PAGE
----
Infections

11 things you should know about the tin

See what the fleet experts believe is important to know about the spreaders.

11 things you should know about the tin

11 things you should know about the tin

EXPERTS: General Knut Eirik Eliassen (t. h. ) and Dr. philos. Preben Ottesen, avd. dir. at the National Institute of Public Health. Photo: Private

Experts

Dr. philos. Preben Ottesen, Head of Division at the Department of Disease Control, Dept.. for pest control, National Institute of Public Health.

General and doctoral candidate, Knut Eirik Eliassen, Antibiotics Center for Primary Medicine, ASP, Department of General Medicine, University of Oslo. Baxter Medical AB.

The fool has been active for months already, but you may have had it with you.

Here, two of Norway’s foremost experts give you 11 other important information you may not know about the bloodshot creep.

1. The nymphs are scaryest

The flea lives for three years from egg and larvae till nymfestadium and adult ticks.

Both larvae, nymphs and adult females suck blood, but it is the nymphs (1.5mm to 2mm) most often bite humans and make us sick.

Because they are much less than full-grown ticks, they are harder to detect and they do not attach themselves to the skin easily. Thus it is easy to rub them away before you notice that you are bitten.

2. Low risk of infection

Up to 25 percent of the nymphs and adolescents are infected with Lyme Borreliose (LB) infection disease, while in southern Norway about one percent of the ticks virus has a tear encephalitis (TBE) that can cause brain inflammation.

Statistically, the risk of getting sick of dandruff is still very low; below one percent.

In 2009, a fatal variant of the TBE virus was feared in Sweden.

3. Infection can take time

While transmission of the TBE virus occurs immediately from the ticks, it usually takes two days for a ticks to transfer Lyme Borreliose.

If you remove a borrelia-bearing tick within 12 hours, the risk of disease is minimal.

By the way, it is not possible to look at a fleece if it is borne by viruses and borrelia bacteria, or not.

Last autumn a new fleece disease was discovered by American and Russian researchers. The disease is derived from a bacterium called Borrelia miyamotoi, and is a distant relative of the bacterium that causes Lyme borreliosis. The disease causes higher fever than Lyme borreliosis, headache, chills, fatigue and nausea.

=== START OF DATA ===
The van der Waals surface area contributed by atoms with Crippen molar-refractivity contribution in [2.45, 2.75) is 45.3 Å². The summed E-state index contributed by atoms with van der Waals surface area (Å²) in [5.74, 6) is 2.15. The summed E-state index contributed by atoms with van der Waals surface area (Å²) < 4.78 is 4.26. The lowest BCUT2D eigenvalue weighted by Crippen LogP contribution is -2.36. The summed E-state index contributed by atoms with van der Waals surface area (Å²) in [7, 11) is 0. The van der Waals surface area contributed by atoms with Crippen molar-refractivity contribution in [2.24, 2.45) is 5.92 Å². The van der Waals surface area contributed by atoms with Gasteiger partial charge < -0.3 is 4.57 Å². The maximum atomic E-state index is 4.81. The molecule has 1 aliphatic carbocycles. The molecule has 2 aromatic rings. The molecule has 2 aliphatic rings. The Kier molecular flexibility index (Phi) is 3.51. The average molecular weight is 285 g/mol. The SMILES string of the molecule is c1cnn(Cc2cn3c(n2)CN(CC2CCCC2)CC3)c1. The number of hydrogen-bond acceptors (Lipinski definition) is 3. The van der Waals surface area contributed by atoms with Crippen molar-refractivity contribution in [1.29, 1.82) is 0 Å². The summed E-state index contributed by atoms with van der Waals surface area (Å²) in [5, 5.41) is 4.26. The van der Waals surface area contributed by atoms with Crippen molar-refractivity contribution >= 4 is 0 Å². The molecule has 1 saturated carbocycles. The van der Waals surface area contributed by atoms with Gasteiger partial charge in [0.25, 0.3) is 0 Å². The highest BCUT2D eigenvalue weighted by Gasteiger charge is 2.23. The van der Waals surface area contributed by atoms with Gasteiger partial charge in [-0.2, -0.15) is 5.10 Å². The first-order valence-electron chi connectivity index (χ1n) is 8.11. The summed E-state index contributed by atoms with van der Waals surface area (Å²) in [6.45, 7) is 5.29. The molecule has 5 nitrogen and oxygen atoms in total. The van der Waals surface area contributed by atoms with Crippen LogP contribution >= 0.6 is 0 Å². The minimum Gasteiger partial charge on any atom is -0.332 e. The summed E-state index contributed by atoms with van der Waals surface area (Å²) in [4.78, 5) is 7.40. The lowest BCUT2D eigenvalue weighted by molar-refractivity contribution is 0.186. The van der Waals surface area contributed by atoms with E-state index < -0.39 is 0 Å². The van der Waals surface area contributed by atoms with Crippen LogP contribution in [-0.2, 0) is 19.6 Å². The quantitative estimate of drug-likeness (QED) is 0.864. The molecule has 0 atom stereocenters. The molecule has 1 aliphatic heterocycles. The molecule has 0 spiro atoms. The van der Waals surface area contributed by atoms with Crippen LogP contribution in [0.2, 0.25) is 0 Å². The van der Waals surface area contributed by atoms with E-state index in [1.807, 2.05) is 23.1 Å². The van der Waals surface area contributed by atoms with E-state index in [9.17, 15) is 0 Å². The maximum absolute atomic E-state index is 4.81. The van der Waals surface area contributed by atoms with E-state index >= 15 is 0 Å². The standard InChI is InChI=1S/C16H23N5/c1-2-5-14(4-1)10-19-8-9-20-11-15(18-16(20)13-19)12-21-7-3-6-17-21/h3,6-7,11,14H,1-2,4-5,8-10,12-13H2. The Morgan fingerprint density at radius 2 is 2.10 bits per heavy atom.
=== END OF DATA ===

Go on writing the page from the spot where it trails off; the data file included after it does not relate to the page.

4. Early Signs of Infection

11 things you should know about the tin

New skin disease reminiscent of malaria

Red ring in the skin around the bite is a sure sign of borreliosis.

Then you must seek medical attention.

Euthanasia is called erythema migrans (EM) and occurs from three to 30 days after ticks.

Other signs of borreliasmite are flu symptoms with no respiratory symptoms. Instead, you can be relaxed, get fever, headache and diffuse muscle aches.

5. Half ring or no ring

Not all bites with borrelia saturation give a red ring on the skin.

Under half of the patients admitted to hospital because of ticks disease, they know that they have had an eruption.

This may be due, for example, to the fact that the ring is still expanding. It can be so large that only parts of it are visible as a red area on the skin.

6. Serious symptoms

There are three subgroups of borrelia infection. After a certain number of weeks and months, they will occur in different ways either in the form of joint healings, skin rashes or nerve infection.

11 things you should know about the tin

Much dangerous than bear and wolf

The latter, also known as neuroborreliosis, can act as sudden burning pain in the neck, back, shoulder, arm, hip or leg.

Without treatment, you may experience symptoms such as impaired muscle strength, paralysis and hemispherical paralysis (facial paresis).